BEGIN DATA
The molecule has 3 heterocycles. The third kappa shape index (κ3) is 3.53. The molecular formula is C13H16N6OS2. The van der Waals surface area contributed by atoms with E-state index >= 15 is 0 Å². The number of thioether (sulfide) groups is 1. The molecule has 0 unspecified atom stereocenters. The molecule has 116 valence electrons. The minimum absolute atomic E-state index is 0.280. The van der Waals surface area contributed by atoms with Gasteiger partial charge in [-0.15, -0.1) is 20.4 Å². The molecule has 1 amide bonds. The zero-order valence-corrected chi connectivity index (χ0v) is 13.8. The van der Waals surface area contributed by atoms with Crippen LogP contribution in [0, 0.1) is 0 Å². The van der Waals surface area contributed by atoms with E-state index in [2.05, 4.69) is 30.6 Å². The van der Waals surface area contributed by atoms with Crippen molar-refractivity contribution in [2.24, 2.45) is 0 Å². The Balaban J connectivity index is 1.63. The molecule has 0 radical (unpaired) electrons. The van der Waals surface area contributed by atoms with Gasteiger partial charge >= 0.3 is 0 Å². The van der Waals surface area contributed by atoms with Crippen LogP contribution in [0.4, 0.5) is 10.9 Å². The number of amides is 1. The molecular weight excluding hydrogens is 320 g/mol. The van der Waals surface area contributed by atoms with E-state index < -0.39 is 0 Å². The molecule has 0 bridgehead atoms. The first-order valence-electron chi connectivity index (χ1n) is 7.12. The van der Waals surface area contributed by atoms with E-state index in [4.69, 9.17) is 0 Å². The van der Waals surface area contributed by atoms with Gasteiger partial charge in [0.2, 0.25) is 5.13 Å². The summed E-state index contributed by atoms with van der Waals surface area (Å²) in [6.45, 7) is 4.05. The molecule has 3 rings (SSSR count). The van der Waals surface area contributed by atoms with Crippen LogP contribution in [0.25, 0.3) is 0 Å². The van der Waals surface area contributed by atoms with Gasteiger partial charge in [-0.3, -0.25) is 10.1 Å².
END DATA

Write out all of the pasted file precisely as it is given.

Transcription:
The molecule has 3 heterocycles. The third kappa shape index (κ3) is 3.53. The molecular formula is C13H16N6OS2. The van der Waals surface area contributed by atoms with E-state index >= 15 is 0 Å². The number of thioether (sulfide) groups is 1. The molecule has 0 unspecified atom stereocenters. The molecule has 116 valence electrons. The minimum absolute atomic E-state index is 0.280. The van der Waals surface area contributed by atoms with Gasteiger partial charge in [-0.15, -0.1) is 20.4 Å². The molecule has 1 amide bonds. The zero-order valence-corrected chi connectivity index (χ0v) is 13.8. The van der Waals surface area contributed by atoms with Crippen LogP contribution in [0, 0.1) is 0 Å². The van der Waals surface area contributed by atoms with E-state index in [2.05, 4.69) is 30.6 Å². The van der Waals surface area contributed by atoms with Crippen molar-refractivity contribution in [2.24, 2.45) is 0 Å². The Balaban J connectivity index is 1.63. The molecule has 0 radical (unpaired) electrons. The van der Waals surface area contributed by atoms with Gasteiger partial charge >= 0.3 is 0 Å². The van der Waals surface area contributed by atoms with Crippen LogP contribution in [0.4, 0.5) is 10.9 Å². The number of amides is 1. The molecular weight excluding hydrogens is 320 g/mol. The van der Waals surface area contributed by atoms with E-state index < -0.39 is 0 Å². The molecule has 0 bridgehead atoms. The first-order valence-electron chi connectivity index (χ1n) is 7.12. The van der Waals surface area contributed by atoms with E-state index in [4.69, 9.17) is 0 Å². The van der Waals surface area contributed by atoms with Gasteiger partial charge in [0.2, 0.25) is 5.13 Å². The summed E-state index contributed by atoms with van der Waals surface area (Å²) in [6.45, 7) is 4.05. The molecule has 3 rings (SSSR count). The van der Waals surface area contributed by atoms with Crippen LogP contribution in [0.25, 0.3) is 0 Å². The van der Waals surface area contributed by atoms with Gasteiger partial charge in [-0.3, -0.25) is 10.1 Å².